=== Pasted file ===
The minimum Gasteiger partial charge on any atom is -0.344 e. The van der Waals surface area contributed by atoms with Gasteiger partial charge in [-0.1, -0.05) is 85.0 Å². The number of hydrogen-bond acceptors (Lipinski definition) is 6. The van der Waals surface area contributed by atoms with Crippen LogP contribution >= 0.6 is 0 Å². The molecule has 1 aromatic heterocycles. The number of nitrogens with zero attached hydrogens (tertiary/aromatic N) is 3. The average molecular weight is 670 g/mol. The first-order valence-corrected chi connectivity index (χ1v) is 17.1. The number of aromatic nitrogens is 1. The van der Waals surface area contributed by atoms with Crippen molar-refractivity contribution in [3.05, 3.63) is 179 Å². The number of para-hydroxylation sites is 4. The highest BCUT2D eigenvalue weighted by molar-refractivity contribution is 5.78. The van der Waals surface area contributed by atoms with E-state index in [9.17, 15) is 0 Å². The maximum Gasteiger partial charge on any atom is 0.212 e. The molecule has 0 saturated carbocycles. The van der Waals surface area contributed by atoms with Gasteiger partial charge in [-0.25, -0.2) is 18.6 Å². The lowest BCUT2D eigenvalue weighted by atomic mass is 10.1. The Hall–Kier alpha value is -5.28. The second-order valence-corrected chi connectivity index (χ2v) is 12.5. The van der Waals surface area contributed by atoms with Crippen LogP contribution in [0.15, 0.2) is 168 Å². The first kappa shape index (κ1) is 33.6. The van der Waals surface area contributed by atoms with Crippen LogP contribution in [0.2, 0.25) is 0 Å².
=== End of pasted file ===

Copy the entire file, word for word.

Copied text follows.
The minimum Gasteiger partial charge on any atom is -0.344 e. The van der Waals surface area contributed by atoms with Gasteiger partial charge in [-0.1, -0.05) is 85.0 Å². The number of hydrogen-bond acceptors (Lipinski definition) is 6. The van der Waals surface area contributed by atoms with Crippen LogP contribution >= 0.6 is 0 Å². The molecule has 1 aromatic heterocycles. The number of nitrogens with zero attached hydrogens (tertiary/aromatic N) is 3. The average molecular weight is 670 g/mol. The first-order valence-corrected chi connectivity index (χ1v) is 17.1. The number of aromatic nitrogens is 1. The van der Waals surface area contributed by atoms with Crippen molar-refractivity contribution in [3.05, 3.63) is 179 Å². The number of para-hydroxylation sites is 4. The highest BCUT2D eigenvalue weighted by molar-refractivity contribution is 5.78. The van der Waals surface area contributed by atoms with E-state index in [9.17, 15) is 0 Å². The maximum Gasteiger partial charge on any atom is 0.212 e. The molecule has 0 saturated carbocycles. The van der Waals surface area contributed by atoms with Gasteiger partial charge in [-0.25, -0.2) is 18.6 Å². The lowest BCUT2D eigenvalue weighted by atomic mass is 10.1. The Hall–Kier alpha value is -5.28. The second-order valence-corrected chi connectivity index (χ2v) is 12.5. The van der Waals surface area contributed by atoms with Crippen LogP contribution in [0.15, 0.2) is 168 Å². The first kappa shape index (κ1) is 33.6. The van der Waals surface area contributed by atoms with Crippen LogP contribution in [0.2, 0.25) is 0 Å².